Angry Samoans Inside My Brain 12″

Another in a spate of reissues, this one containing some classic retardo garage punk from 1980. Remixed a bit (not to its detriment) and powerful, it contains “Right Side of My Mind”, “You Stupid Asshole,” “Get Off the Air,” and two more gems. Get it.

Bad Brains Rock for Light LP

The tracks on this album exemplify the BAD BRAINS’ unique blend of reggae and metal-embellished hardcore. Ric Ocasek’s excellent production works especially well on the thrashers by underlining some of their complex arrangements and superb musicianship, and even though a fair proportion of this material has been released previously, it’s difficult to ignore memorable blasts like “Fearless Vampire Killers” and “How Low Can a Punk Get?” Solid and powerful.

Fiends Gynecölögy LP

A lot more “rock’n’roll” than their ancient debut, this one has your metal/rock feel to it, and despite the usual dumbo lyrics, the music don’t cut it (the West Coast MEATMEN?). Amazingly, they do one “punk” tune, a cover of…BAD POSTURE’s “GDMFSOB.” Not worth the wait.

Mad Daddys Music for Men 12″

Total CRAMPS rip-off here, but these guys (from lyrics to cover art) are really into their “macho” BS. (Interestingly, this record is marketed by Jem Records, who applies the same mentality toward indie labels these days.) Fun music, lame men.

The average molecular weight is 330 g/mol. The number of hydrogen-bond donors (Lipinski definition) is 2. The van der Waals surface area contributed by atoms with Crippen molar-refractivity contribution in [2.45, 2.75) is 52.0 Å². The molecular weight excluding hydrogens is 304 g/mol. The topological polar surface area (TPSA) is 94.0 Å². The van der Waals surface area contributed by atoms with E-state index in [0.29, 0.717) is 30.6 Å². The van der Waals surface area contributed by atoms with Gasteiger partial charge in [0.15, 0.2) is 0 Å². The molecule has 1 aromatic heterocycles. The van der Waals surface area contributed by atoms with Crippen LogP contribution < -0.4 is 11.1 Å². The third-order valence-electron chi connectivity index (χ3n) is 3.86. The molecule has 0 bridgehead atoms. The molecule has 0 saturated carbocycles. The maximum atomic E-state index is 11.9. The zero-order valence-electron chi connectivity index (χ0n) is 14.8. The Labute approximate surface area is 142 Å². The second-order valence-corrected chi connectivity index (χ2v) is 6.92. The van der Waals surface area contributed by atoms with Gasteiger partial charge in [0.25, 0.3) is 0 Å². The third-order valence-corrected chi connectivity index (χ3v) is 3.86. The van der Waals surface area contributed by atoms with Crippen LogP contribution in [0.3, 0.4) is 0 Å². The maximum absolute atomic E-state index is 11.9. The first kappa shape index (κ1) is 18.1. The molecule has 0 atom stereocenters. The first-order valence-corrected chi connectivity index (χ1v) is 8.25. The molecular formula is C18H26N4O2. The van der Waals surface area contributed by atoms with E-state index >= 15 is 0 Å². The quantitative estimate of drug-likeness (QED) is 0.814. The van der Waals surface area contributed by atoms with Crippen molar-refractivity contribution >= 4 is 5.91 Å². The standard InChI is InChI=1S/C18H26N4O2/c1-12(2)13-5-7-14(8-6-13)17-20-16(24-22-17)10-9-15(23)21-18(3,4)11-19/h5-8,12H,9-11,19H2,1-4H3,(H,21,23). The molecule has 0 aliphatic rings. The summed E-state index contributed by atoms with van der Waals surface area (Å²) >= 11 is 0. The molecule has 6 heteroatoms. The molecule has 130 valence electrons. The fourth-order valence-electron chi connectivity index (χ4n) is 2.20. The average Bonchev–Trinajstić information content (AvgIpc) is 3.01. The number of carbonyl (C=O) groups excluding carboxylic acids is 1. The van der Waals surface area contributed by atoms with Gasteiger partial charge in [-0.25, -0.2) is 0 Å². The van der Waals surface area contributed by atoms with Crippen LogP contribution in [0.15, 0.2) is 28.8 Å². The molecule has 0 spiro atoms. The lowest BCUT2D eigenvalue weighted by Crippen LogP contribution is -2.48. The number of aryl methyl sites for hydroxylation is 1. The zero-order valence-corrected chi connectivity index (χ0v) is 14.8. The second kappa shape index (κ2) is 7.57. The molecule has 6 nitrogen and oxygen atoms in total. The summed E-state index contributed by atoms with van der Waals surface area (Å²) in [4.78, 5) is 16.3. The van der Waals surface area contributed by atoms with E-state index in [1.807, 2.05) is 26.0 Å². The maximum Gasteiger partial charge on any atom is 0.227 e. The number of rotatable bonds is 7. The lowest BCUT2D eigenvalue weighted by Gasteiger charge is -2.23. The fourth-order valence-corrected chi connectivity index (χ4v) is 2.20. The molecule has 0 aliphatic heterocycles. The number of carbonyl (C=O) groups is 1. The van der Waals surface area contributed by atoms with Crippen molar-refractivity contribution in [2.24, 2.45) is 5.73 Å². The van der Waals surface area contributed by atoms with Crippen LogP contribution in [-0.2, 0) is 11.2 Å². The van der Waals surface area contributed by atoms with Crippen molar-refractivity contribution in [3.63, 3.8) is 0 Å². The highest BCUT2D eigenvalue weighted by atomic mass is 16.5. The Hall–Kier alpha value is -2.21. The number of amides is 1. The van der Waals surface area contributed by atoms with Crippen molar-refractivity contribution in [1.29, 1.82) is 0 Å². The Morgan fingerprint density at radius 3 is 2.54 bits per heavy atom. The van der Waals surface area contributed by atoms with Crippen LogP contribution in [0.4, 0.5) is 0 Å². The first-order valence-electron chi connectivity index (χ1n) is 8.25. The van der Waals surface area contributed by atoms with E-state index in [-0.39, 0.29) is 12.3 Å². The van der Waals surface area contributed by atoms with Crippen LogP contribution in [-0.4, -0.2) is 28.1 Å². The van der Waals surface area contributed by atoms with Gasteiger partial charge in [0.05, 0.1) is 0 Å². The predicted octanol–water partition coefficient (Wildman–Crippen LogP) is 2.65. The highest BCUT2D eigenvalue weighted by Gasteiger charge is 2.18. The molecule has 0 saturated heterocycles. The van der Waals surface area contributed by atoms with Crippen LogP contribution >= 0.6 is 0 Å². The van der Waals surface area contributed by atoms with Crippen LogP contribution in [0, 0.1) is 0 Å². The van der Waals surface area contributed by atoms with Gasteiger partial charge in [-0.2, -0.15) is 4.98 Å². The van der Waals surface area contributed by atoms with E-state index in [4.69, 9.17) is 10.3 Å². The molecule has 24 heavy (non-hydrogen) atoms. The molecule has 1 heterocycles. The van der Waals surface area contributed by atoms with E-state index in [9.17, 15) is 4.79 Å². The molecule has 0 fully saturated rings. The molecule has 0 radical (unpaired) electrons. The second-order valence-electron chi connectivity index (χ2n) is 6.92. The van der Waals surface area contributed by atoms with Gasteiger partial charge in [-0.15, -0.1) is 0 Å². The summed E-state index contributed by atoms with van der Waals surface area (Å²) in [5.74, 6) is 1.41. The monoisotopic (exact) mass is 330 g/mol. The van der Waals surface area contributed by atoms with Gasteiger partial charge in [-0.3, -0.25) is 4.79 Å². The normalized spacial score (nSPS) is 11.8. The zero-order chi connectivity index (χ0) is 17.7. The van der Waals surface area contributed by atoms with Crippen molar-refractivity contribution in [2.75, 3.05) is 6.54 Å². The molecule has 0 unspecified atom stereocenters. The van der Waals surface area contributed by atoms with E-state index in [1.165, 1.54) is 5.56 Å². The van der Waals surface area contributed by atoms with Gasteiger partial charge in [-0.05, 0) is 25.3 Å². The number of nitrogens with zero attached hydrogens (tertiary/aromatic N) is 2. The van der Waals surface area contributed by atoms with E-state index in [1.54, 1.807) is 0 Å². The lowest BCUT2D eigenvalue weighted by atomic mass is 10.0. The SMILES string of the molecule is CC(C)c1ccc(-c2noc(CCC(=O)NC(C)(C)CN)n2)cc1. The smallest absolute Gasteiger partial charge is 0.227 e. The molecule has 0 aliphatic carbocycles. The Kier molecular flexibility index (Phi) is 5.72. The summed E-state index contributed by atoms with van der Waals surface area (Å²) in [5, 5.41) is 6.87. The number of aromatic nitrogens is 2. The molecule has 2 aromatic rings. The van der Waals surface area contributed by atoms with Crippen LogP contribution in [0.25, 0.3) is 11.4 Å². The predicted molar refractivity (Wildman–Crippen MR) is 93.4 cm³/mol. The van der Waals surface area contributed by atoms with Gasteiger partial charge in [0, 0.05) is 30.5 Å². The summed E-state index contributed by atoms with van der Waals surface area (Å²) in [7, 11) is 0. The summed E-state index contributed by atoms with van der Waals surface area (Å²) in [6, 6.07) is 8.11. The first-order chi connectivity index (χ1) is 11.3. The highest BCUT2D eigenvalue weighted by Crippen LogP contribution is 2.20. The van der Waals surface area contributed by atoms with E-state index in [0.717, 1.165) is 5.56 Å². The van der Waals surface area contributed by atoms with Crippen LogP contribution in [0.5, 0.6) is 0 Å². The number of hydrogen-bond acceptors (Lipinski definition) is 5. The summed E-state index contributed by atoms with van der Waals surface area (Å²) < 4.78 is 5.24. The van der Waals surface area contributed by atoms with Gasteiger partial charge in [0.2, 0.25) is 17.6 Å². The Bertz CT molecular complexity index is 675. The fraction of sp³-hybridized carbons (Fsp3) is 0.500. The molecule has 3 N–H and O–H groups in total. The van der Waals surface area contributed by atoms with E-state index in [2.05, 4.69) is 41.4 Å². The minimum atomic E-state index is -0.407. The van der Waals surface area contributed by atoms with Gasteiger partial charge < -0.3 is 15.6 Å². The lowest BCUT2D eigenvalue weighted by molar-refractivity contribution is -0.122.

The Dickies Stukas Over Disneyland 12″

The DICKIES’ first vinyl in almost four years ranks up there near their previous funnypunk triumphs. Most of the eight songs here veer toward amphetamine pop, with irresistible layered choruses to boot, but the highlights include the poppish “Rosemary,” “She’s a Hunchback,” and an incredibly fast cover of LED ZEP’s “Communication Breakdown.” Buoyant and entertaining as hell!

The Fall This Nation’s Saving Grace LP

Mark E. Smith has always opted for making ugly, twisted music during the career of the FALL, so I expect him to be sacking just about everyone in the band after this record. They continue with hypnotic drone songs with sly pop melodies, with lyrical lashings against middle-class mores and attitudes.

The Fall This Nation’s Saving Grace LP

As with most extremely prolific bands, the FALL hit and miss with most of their compositions. This is basic middling FALL, with the repetitious arrangements and obscure, taunting vocals that aficionados of the outfit have come to expect. About every other song is pretty good, and nearly everything is very, very predictable.

The Long Ryders 10-5-60 12″

The LONG RYDERS are a highly touted neo-’60s band from Southern California. Their debut EP contains a potpourri of ’60s styles, including folk-rock (“Join My Gang”), a rousing guitar-oriented rocker (“10-5-60″), and MASON PROFFIT-type country rock (the rest). They waste too much time on the latter for my taste, but the epic quality of the title song demonstrates that they’re capable of occasional greatness.

The Nuns Rumania LP

This band was great early on in the San Francisco punk scene, but before they split up they went way soft. Back again now, they’ve taken up where they left off, with soft pop. Unless wimpy BLONDIE meets bad NICO is your passion, avoid this.

Vipers Outta the Nest! LP

While this is undoubtedly ’60s punk revival time, this particular approach leaves me somewhat unexcited. It’s on the pop/folk-rock side of the genre, with a little too much cuteness and too many “girl” songs. There are some rough edges (good!), but they’re few and far between.